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Unit testing

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Title: Unit testing  
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Unit testing

In computer programming, unit testing is a software testing method by which individual units of source code, sets of one or more computer program modules together with associated control data, usage procedures, and operating procedures, are tested to determine whether they are fit for use.[1] Intuitively, one can view a unit as the smallest testable part of an application. In procedural programming, a unit could be an entire module, but it is more commonly an individual function or procedure. In object-oriented programming, a unit is often an entire interface, such as a class, but could be an individual method.[2] Unit tests are short code fragments[3] created by programmers or occasionally by white box testers during the development process. It forms the basis for component testing.[4]

Ideally, each test case is independent from the others. Substitutes such as method stubs, mock objects,[5] fakes, and test harnesses can be used to assist testing a module in isolation. Unit tests are typically written and run by software developers to ensure that code meets its design and behaves as intended.


  • Benefits 1
    • Finds problems early 1.1
    • Facilitates change 1.2
    • Simplifies integration 1.3
    • Documentation 1.4
    • Design 1.5
  • Separation of interface from implementation 2
  • Parameterized unit testing 3
  • Unit testing limitations 4
  • Applications 5
    • Extreme programming 5.1
    • Techniques 5.2
    • Unit testing frameworks 5.3
    • Language-level unit testing support 5.4
  • See also 6
  • Notes 7
  • External links 8


The goal of unit testing is to isolate each part of the program and show that the individual parts are correct.[1] A unit test provides a strict, written contract that the piece of code must satisfy. As a result, it affords several benefits.

Finds problems early

Unit testing finds problems early in the development cycle. This includes both bugs in the programmer's implementation and flaws or missing parts of the specification for the unit. The process of writing a thorough set of tests forces the author to think through inputs, outputs, and error conditions, and thus more crisply define the unit's desired behavior. The cost of finding a bug before coding begins or when the code is first written is considerably lower than the cost of detecting, identifying, and correcting the bug later; bugs may also cause problems for the end-users of the software. Some argue that code that is impossible or difficult to test is poorly written, thus unit testing can force developers to structure functions and objects in better ways.

In test-driven development (TDD), which is frequently used in both extreme programming and scrum, unit tests are created before the code itself is written. When the tests pass, that code is considered complete. The same unit tests are run against that function frequently as the larger code base is developed either as the code is changed or via an automated process with the build. If the unit tests fail, it is considered to be a bug either in the changed code or the tests themselves. The unit tests then allow the location of the fault or failure to be easily traced. Since the unit tests alert the development team of the problem before handing the code off to testers or clients, it is still early in the development process.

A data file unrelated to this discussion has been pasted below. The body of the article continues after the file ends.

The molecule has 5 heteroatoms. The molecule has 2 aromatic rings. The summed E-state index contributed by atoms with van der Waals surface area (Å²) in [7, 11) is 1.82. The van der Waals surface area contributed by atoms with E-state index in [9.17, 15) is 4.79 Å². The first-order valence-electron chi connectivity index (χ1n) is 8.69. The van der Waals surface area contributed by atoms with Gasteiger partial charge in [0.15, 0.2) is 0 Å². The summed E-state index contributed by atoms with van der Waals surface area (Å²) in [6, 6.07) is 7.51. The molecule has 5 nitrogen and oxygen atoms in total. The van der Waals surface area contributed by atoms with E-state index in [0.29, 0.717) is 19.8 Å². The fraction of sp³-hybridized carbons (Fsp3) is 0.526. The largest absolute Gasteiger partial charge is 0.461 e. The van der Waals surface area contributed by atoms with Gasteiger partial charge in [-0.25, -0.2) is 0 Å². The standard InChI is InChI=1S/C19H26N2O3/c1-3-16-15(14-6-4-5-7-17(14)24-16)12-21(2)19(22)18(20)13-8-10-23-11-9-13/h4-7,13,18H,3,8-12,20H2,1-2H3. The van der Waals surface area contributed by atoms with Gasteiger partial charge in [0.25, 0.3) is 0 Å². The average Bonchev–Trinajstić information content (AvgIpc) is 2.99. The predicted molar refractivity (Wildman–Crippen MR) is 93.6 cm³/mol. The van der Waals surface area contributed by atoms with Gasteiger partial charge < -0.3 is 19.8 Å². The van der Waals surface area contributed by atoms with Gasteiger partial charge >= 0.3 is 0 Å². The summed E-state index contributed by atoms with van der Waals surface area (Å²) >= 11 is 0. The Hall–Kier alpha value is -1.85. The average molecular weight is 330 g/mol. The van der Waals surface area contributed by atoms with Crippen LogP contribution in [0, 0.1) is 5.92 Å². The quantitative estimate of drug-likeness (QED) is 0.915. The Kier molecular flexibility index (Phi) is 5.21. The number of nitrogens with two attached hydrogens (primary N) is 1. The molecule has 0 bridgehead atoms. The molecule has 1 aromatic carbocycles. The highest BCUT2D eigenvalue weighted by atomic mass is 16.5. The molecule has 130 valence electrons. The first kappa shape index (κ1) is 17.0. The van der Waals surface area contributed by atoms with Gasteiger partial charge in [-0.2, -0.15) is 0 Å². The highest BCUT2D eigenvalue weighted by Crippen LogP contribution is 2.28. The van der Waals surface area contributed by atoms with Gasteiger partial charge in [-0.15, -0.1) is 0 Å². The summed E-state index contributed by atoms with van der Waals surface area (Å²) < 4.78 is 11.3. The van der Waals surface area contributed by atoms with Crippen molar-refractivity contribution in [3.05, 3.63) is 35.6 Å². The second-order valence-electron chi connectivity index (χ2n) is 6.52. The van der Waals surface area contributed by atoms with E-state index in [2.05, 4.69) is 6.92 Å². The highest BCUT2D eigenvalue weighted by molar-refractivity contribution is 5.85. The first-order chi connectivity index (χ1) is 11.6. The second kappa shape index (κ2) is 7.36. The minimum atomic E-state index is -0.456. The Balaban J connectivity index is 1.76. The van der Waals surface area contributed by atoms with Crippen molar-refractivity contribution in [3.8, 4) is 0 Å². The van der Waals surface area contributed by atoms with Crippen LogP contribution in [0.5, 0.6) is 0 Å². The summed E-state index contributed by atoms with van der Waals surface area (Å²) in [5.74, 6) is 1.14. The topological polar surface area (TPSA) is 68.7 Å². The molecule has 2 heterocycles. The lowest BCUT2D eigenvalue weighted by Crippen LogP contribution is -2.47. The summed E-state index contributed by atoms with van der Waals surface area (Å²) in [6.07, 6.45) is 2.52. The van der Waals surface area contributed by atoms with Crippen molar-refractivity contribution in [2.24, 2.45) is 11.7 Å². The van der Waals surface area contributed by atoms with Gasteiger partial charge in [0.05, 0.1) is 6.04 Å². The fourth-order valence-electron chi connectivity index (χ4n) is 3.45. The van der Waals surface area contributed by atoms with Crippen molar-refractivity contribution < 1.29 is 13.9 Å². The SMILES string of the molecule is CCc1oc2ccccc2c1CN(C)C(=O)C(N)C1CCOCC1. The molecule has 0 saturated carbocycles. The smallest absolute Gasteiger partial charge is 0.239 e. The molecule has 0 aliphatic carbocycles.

Facilitates change

Unit testing allows the programmer to refactor code or upgrade system libraries at a later date, and make sure the module still works correctly (e.g., in regression testing). The procedure is to write test cases for all functions and methods so that whenever a change causes a fault, it can be quickly identified. Unit tests detect changes which may break a design contract.

Simplifies integration

Unit testing may reduce uncertainty in the units themselves and can be used in a bottom-up testing style approach. By testing the parts of a program first and then testing the sum of its parts, integration testing becomes much easier.


Unit testing provides a sort of living documentation of the system. Developers looking to learn what functionality is provided by a unit, and how to use it, can look at the unit tests to gain a basic understanding of the unit's interface (API).

Unit test cases embody characteristics that are critical to the success of the unit. These characteristics can indicate appropriate/inappropriate use of a unit as well as negative behaviors that are to be trapped by the unit. A unit test case, in and of itself, documents these critical characteristics, although many software development environments do not rely solely upon code to document the product in development.


When software is developed using a test-driven approach, the combination of writing the unit test to specify the interface plus the refactoring activities performed after the test is passing, may take the place of formal design. Each unit test can be seen as a design element specifying classes, methods, and observable behaviour. The following Java example will help illustrate this point.